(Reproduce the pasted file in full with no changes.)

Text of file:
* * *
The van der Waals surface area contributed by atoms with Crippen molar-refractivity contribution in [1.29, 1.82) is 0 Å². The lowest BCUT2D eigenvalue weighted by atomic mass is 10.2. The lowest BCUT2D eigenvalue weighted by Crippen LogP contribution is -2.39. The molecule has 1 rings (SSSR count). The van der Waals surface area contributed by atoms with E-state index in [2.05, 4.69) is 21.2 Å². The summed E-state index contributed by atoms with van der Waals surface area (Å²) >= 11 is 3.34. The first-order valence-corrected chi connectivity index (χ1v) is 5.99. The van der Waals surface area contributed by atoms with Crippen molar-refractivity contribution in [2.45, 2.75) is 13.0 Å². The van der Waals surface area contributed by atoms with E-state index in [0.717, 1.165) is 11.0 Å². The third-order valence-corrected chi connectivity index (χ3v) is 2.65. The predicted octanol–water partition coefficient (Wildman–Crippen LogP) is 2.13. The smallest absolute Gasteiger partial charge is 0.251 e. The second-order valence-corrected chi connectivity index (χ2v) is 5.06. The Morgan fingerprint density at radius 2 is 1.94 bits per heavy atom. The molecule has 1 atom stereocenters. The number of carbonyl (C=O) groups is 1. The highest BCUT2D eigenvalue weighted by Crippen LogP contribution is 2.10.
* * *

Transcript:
The van der Waals surface area contributed by atoms with Crippen molar-refractivity contribution in [1.29, 1.82) is 0 Å². The lowest BCUT2D eigenvalue weighted by atomic mass is 10.2. The lowest BCUT2D eigenvalue weighted by Crippen LogP contribution is -2.39. The molecule has 1 rings (SSSR count). The van der Waals surface area contributed by atoms with E-state index in [2.05, 4.69) is 21.2 Å². The summed E-state index contributed by atoms with van der Waals surface area (Å²) >= 11 is 3.34. The first-order valence-corrected chi connectivity index (χ1v) is 5.99. The van der Waals surface area contributed by atoms with Crippen molar-refractivity contribution in [2.45, 2.75) is 13.0 Å². The van der Waals surface area contributed by atoms with E-state index in [0.717, 1.165) is 11.0 Å². The third-order valence-corrected chi connectivity index (χ3v) is 2.65. The predicted octanol–water partition coefficient (Wildman–Crippen LogP) is 2.13. The smallest absolute Gasteiger partial charge is 0.251 e. The second-order valence-corrected chi connectivity index (χ2v) is 5.06. The Morgan fingerprint density at radius 2 is 1.94 bits per heavy atom. The molecule has 1 atom stereocenters. The number of carbonyl (C=O) groups is 1. The highest BCUT2D eigenvalue weighted by Crippen LogP contribution is 2.10.